A New Year Each Advent
By Rev. Canon Stewart Murray
The cycle of the Church year, which shapes and guides us in our walk with Christ, begins anew each Advent season. The church year follows the revelation of Jesus Christ from the prophecies of his coming to his resurrection and ascension and looks towards his coming again in glory. Interspersed in the year are days that invite us to reflect on the life of the blessed Virgin Mary, and the saints and martyrs who have followed Christ from the time of the apostles down to our time. The calling to remembrance of these men and women is intended to strengthen and inspire us in our day as we seek to be faithful disciples of Jesus. One of the recent additions to the traditional list of saints’ and martyrs’ celebrations are the memorials of Canadian Anglican “worthies”, not saints in the traditional sense, but people who by their faith in Christ enabled the Church to meet the challenges it faced. Some examples include people from our own Diocese, such as Roberta Tilton, founder of the Women’s Auxiliary (the predecessor to the ACW), and Archbishop John Roper, whose leadership was honoured by Anglicans in Canada and around the world. An example beyond our Diocese is John West, who in 1845 was a missionary to the Red River settlements and whose honouring is a reminder of how the Church was an important partner in the development of Canada. The Church’s memorials of such worthies highlights the many people who helped shape the Anglican witness around the world and in Canada.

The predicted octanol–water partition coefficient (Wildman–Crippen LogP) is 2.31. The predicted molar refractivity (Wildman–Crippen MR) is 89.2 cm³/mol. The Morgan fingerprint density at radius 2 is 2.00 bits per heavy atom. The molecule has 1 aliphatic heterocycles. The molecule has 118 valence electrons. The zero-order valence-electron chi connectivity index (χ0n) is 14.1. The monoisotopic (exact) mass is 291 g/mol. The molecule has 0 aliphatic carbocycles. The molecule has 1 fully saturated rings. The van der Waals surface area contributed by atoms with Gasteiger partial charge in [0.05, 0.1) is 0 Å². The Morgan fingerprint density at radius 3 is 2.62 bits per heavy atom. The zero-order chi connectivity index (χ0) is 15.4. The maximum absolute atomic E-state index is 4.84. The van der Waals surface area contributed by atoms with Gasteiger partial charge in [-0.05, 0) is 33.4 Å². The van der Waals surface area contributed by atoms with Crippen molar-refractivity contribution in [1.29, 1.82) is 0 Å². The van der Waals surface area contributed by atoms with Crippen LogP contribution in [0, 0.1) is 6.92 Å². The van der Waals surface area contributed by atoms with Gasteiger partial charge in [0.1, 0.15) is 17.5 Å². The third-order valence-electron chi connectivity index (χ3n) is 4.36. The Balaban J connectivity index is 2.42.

The cycle of the Church year, with the inclusion of both times of joy – such as the celebrations of Christmas and Easter – and times of disappointment and loneliness, such as Lent and Holy Week – resonates with our own lives. The reliving through Word and liturgy of the great events of Christmas and Easter are to help “until all of us come to the unity of the faith and of the knowledge of the Son of God, to maturity, to the measure of the full stature of Christ” (Eph 4: 13). We can also see ourselves, especially our struggles to be faithful, and our questions and doubts, reflected in the lives of the saints.
The two major cycles in the Church year are Advent to Epiphany and then Ash Wednesday to Pentecost. The time between the end of the Advent-to-Epiphany cycle and the start of the next is called Sundays after Epiphany; it lasts until the beginning of Lent. The time between Pentecost and Advent is known as Sundays after Pentecost, or, in the BCP, Sundays after Trinity. To help mark the different periods in the year, the Church over the centuries has developed, especially in the West, a colour scheme to be a visible guide to the year: purple, the colour of penitenance and renewal, for Advent, Lent, and days of solemn prayer; white/gold, the colour of joy and purity for Christmas, Easter, weddings and certain Saints’ days; red, the colour of blood and fire, for feast days of martyrs and the fire of Pentecost; black to mark the sorrow of death; green, the colour used for so much of the year, is perhaps one of the most important, for it is a reminder of our desire to grow in Christ.
The rhythm and structure of the Church year provide a framework for our own spiritual growth and remove worship from the domain of personal whims to the discipline of the wider community. One of the strengths of the Anglican tradition has been the various prayer books, whether the Book of Common Prayer of 1962 or the Book of Alternative Services (1985), that have shaped the common worship life of the Church. The formality of the Church year and of set forms of worship give us a common language and understanding of living the Gospel that enables us to worship together and to share our distinct tradition with the wider community.